Sunday, 14 July, 2024


Misinformation, Anxiety Fueled Covid-19, Says Google

Google has stated that misinformation, coupled with anxiety, aggravated the effect of Covid-19 pandemic on human beings globally.

Speaking at a recent webinar organised by Google, its Public Policy and Government Relations Manager, Alina Dimofte, explained that with the fast-paced nature of digital communication, a deluge of information overwhelmed people such that fake news and other forms of misinformation, presented another dimension of the challenge posed by the pandemic, which she said, was as bad as the virus itself.

She said such deluge of misinformation on various social media, came at a time when the world desired to stay uninfected and alive, especially at the period when unpleasant global news shot up the need for people to seek and consume online information so as to stay abreast of the news especially as the virus is novel and its behaviour is still not completely unraveled.

According to Dimofte, “The world has advanced to the point where information plays vital roles in governance, business, and individual lives. Where information builds, therefore, misinformation can destroy.

“Since 27 February 2020, when Nigeria first reported its coronavirus index case, information about the deadly virus has been spreading.
“In the third week of March, when schools and religious bodies were closed and a lockdown was imminent, the flow of COVID-19 information increased and so did anxiety.

“While there is the NCDC and the ministries of health constantly providing updates to the citizens of Nigeria, a lot of other news kept flying round the internet and social networks.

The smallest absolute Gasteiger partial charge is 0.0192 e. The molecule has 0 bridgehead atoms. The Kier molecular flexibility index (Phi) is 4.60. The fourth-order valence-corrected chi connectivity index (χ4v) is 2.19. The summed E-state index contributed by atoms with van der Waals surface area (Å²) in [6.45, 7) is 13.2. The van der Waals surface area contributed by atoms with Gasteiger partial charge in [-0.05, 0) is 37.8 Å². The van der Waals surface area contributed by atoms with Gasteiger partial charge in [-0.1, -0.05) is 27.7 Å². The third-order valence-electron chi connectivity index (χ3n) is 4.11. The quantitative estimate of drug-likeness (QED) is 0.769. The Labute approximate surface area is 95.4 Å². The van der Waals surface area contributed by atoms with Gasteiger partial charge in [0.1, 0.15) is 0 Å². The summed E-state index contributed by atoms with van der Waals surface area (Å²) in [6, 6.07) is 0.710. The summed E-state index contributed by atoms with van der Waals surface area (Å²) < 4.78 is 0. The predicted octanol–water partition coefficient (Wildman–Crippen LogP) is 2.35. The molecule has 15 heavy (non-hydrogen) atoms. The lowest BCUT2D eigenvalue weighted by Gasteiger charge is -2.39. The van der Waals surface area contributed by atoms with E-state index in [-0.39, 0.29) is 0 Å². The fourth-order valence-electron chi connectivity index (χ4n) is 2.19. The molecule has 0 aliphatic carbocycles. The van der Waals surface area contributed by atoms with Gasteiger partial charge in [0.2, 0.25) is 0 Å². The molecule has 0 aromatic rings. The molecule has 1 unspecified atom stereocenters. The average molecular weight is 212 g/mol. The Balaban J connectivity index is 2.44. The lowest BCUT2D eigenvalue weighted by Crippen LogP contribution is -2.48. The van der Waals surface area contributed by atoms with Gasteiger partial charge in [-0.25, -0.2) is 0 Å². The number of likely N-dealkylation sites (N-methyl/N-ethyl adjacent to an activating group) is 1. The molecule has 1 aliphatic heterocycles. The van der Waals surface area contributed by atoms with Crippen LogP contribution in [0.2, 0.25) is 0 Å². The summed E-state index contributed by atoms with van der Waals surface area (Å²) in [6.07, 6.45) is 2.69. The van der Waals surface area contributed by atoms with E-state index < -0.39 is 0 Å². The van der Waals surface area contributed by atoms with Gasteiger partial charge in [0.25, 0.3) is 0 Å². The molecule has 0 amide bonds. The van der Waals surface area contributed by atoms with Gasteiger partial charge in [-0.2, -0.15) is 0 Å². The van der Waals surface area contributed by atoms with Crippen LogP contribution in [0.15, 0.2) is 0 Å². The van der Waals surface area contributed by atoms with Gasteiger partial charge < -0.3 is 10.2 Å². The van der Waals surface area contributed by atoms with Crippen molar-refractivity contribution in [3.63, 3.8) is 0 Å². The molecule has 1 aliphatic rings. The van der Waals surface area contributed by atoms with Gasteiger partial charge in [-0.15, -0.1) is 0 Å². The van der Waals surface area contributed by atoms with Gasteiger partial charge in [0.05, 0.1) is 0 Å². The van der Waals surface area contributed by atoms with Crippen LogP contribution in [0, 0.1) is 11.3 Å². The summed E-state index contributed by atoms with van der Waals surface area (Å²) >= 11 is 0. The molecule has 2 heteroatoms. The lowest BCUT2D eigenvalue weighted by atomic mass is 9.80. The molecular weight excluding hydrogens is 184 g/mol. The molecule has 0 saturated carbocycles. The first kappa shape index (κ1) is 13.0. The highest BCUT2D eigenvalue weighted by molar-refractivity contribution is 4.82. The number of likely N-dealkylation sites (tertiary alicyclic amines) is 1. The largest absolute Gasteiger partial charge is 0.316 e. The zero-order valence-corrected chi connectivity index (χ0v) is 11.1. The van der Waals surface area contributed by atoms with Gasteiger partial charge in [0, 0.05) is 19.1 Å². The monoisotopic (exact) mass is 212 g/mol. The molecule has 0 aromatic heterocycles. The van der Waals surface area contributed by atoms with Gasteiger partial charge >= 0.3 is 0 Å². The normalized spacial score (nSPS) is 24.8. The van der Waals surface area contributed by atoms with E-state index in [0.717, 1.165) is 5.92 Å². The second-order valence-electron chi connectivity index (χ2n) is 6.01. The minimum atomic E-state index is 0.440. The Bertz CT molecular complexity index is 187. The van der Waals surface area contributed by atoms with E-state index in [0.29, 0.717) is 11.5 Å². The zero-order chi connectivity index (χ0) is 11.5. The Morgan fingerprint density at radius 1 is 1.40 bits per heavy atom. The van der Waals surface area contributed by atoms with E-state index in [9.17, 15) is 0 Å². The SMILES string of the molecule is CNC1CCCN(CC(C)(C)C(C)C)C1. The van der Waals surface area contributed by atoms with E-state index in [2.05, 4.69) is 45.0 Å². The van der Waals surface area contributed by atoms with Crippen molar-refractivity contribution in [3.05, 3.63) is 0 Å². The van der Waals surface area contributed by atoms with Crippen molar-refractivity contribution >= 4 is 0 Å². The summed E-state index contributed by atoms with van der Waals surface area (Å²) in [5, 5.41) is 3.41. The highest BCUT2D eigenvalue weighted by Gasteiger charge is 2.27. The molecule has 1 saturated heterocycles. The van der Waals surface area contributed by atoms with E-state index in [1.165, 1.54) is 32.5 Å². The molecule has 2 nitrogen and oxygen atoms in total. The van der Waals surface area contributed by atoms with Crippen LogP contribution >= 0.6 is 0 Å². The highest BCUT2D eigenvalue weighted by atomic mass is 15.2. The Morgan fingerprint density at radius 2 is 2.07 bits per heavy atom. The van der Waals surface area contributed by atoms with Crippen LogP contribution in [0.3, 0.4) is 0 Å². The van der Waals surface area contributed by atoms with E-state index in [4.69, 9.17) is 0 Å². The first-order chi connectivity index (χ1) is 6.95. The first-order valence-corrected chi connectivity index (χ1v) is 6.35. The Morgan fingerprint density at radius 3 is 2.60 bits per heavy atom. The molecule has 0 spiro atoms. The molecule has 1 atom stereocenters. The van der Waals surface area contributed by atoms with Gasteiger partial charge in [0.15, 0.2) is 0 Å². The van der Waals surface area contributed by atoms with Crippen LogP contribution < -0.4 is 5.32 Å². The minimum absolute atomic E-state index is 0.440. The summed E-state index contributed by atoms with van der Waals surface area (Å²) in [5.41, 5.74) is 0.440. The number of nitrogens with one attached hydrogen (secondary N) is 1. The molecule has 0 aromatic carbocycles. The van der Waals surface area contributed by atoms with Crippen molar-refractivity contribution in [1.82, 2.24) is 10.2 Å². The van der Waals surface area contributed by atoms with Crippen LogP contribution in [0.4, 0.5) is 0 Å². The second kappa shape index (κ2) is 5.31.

“Some of the information that has been passed around and massively shared includes the consumption of alcohol, inhaling of hot steam, exposure to heat or ultraviolet rays from sunlight, the use of herbs like neem, ingestion of disinfectants and cleaning agents, all to cure or prevent coronavirus.

“There have also been conspiracy theories like the 5G as the cause of coronavirus, the Chinese as an untrusted initiator of COVID-19, and the use of hydroxychloroquine to cure coronavirus, and the news that global powers intend to depopulate the world via a pre-infected vaccine.
“At some point, blue face masks were said to be contaminated from Europe and America. In the midst of all these, misleading information designed to defraud victims also fly around online platforms.”

The rumours, hypotheses, and unconfirmed health information have been so rife online that the World Health Organisation (WHO) termed the development “Infodemic.”

Earlier, WHO partnered the UK government to create awareness about the risk of incorrect and false COVID-19 information, Dimofte said.
She, however said Google on its part, has been helping information seekers to discover trustworthy COVID-19 content by giving prominence to trustworthy information, sieving out misinformation, and providing vital support to partners at the forefront of the COVID-19 fight and information dissemination.

“Google had announced, in January 2020, its new efforts to reduce recommendations of borderline content or videos that could misinform users in harmful ways. This is still in place, adapting to new issues and trends as they develop, in the continuation of improvements to reduce the amplification of misinformation.

“In the area of optimising trustworthy information through the enhancement of its visibility, Google tightened its quality control in its search ranking systems to give prominence to more valuable content; and also ran over 464,065 experiments in 2019 alone, involving trained external search quality evaluators and live user tests.”

Credit: This Day


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